Makes me so glad after the Rings debacle that I had no interest at all in these movies. I can find far better uses for 12-plus hours of my life. (Twelve-plus in that I’m counting time in travel and waiting in line.)

  51. Louis says

    PZ,

    Don’t be ridiculous, every raid dungeon problem is solved by shouting “LEEEEEEEROY JENKINNNSSSSS!” and drawing threat from the tank whilst trying to DPS down everything in one go. Why, in 90% of the PUGs I’ve been in this seems to be the go to “tactic” for a certain type of DPSer every time. And they know better. They told me so.
    I’ve said too much.

    Louis

  52. Nick Gotts says

    Sauron? Well, they were stuck with the flaming eye – anuran

    Ow, that’s enough to bring out the worst in anyone. If only they’d had chloramphenicol in Middle Earth, Sauron would probably have been a pussycat!

  53. Chie Satonaka says

    In contrast, The Game of Thrones has plenty of strong female characters, but given that the world depicted is utterly mysogynistic to the core, adding strong female characters to a medieval story line may bring other drawbacks.

    Additionally, I’ve enjoyed how shows like Deadwood and Rome managed to portray historic time periods AND include fully-fleshed and believable female characters that don’t feel like tokens in a sausage fest. I don’t expect fiction to be filled with Xena characters, just women who feel like real people. In Rome, the series portrayed a stark patriarchal culture but the female characters were still able to live and work within the confines of their place in society (whether as ladies, as slaves, etc) and act in interesting ways. They felt real. And there were more than two of them.

  54. doubtthat says

    @64 Rob Grigjanis

    I agree wholeheartedly with all of your points. And again, no scourging of the Shire — not enough time, had to be cut — yet the conclusion of Return of the King, just drags on and on and on and on. Surely a crisply edited ending would have left time for that scene.

    @58 Giliell, professional cynic -Ilk-

    While I agree that this is the one change I hated, Faramir is hardly unique or does he have, indeed, a character.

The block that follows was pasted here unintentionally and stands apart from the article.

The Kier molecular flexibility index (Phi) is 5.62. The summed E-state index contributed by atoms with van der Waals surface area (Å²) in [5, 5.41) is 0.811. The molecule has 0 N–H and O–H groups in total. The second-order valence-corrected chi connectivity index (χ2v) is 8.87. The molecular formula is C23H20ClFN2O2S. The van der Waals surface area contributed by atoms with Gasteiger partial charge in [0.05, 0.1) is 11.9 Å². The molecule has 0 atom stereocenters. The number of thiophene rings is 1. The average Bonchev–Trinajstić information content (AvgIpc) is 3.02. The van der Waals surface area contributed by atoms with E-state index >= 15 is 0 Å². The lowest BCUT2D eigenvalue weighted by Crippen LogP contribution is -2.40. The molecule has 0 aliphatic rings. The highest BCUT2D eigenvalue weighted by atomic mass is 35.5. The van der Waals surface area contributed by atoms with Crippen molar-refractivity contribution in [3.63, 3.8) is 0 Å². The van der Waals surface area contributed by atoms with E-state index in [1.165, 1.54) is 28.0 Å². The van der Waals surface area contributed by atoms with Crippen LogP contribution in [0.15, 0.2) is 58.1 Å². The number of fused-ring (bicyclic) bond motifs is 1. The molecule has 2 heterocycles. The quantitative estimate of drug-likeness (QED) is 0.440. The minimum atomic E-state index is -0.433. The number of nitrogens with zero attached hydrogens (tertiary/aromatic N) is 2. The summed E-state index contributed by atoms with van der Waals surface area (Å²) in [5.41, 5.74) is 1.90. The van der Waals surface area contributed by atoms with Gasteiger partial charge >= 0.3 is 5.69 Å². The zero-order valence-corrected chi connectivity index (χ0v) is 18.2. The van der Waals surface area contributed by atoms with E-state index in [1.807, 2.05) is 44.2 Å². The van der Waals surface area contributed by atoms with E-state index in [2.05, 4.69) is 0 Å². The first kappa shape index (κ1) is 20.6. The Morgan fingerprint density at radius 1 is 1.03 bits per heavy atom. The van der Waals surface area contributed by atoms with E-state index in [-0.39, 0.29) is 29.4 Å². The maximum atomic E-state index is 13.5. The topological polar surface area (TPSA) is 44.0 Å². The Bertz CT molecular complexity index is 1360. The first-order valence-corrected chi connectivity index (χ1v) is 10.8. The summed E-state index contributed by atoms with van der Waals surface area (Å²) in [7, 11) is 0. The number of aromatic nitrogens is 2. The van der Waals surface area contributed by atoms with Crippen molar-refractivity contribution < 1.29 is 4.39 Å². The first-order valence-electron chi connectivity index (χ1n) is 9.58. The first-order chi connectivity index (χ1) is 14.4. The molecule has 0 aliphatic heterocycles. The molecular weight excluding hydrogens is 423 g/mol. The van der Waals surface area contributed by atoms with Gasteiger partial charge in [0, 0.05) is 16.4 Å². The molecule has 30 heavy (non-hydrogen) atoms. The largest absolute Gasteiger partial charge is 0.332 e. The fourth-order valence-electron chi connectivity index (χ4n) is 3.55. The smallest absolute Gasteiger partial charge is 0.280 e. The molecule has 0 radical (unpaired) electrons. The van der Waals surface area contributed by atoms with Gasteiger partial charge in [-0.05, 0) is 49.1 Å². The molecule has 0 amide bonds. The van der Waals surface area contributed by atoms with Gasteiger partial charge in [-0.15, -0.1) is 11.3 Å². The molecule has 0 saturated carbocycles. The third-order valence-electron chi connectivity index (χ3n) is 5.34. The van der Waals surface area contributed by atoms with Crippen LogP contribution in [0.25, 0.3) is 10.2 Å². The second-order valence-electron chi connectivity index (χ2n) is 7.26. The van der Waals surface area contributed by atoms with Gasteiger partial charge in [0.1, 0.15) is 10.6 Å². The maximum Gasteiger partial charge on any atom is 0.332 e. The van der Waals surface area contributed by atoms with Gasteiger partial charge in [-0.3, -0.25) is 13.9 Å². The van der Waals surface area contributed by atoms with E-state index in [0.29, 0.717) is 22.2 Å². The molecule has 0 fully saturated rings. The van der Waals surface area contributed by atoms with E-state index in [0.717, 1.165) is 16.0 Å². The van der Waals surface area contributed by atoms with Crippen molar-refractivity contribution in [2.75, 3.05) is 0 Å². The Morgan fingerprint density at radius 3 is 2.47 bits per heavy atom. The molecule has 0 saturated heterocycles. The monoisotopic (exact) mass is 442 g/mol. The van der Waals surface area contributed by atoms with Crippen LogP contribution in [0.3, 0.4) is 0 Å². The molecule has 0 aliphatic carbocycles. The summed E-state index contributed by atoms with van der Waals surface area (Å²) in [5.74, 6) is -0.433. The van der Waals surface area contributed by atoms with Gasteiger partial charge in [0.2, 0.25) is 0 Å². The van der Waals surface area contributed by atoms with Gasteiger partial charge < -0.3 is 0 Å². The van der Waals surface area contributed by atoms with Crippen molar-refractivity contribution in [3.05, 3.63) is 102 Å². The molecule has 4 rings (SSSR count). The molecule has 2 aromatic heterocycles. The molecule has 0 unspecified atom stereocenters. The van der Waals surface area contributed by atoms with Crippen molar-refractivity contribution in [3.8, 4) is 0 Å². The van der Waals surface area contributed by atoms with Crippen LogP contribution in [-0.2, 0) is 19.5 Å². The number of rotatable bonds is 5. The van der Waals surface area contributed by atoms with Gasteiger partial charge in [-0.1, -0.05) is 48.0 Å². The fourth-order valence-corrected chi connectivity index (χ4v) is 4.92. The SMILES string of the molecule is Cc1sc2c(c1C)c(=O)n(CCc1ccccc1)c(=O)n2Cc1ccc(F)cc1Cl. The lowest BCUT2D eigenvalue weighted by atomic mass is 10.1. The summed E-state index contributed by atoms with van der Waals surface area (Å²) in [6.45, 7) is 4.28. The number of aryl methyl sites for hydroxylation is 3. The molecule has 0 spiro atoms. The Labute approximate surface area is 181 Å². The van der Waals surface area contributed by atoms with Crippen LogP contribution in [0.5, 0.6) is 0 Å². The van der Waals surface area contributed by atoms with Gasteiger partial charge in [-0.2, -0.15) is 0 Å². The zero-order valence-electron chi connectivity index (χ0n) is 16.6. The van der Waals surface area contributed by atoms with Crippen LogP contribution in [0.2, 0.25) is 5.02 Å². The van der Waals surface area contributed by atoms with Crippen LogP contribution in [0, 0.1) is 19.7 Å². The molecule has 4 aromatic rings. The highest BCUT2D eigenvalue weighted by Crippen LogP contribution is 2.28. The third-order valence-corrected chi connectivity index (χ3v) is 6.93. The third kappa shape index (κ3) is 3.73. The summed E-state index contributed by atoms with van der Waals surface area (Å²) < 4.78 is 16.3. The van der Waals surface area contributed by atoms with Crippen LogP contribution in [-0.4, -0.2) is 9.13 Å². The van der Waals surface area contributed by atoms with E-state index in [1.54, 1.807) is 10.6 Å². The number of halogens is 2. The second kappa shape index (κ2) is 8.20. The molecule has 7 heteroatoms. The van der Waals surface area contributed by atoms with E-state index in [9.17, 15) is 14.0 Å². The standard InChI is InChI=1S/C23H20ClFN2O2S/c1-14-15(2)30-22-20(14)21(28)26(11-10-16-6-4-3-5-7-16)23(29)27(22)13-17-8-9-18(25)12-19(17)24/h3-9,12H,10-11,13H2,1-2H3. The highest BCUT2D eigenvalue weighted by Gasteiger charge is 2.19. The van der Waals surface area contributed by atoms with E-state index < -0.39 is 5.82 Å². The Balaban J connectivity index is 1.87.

Tolkien was a medievalist, he wanted to write his great Saga. Characters and character development hardly ever happen. He wrote in archetypes.

    Fair enough, I won’t argue with that.

    We seem to agree about Faramir, and I think the larger point I was trying to make is that even though the characters don’t have unique personalities, they serve functions in the context of that world of archetypes. It’s one thing to add perspective to this situation, I’ve read that the pull of the ring on Bilbo in this second Hobbit is dark and interesting, it’s another to just flat out change characters — the hobbits convincing the Ents to go to war with a rousing speech, for example — then complain that it has to be done for time reasons or dramatic reasons, while they unnecessarily make the story longer and more melodramatic.

    I think the primary problem is that Peter Jackson has very few good ideas and he and his writers aren’t funny. Thus, every time they try embellish or add humor, it fails miserably. I really see little difference between LotR and the Star Wars prequels: just awful humor (dwarf fall down, C3PO fall down!), long, boring CGI action sequences, unconvincing drama…

  55. Arawhon, a Strawberry Margarita says

    As someone who liked all of the Lord of the Rings movies, the first Hobbit, and honestly gives no cares to the books which can be incredibly boring in many parts and which severely lacked character development, I will definitely be seeing the movie and probably like it.

  56. fernando says

    Tolkien is a great writer (a great writer never dies, being alive while his work lives).

    “The Lord of The Rings” and “The Hobbit” are works of the most high quality, with a pace that doesn’t bother with canned and flashy action scenes, or vacuous and “modern” characters in an atempt to lure more people to buy them.

    The motion pictures are, simply, horrible, trying to twist the stories written by Tolkien, in an attempt to make them more likable to “modern audiences”.

  57. says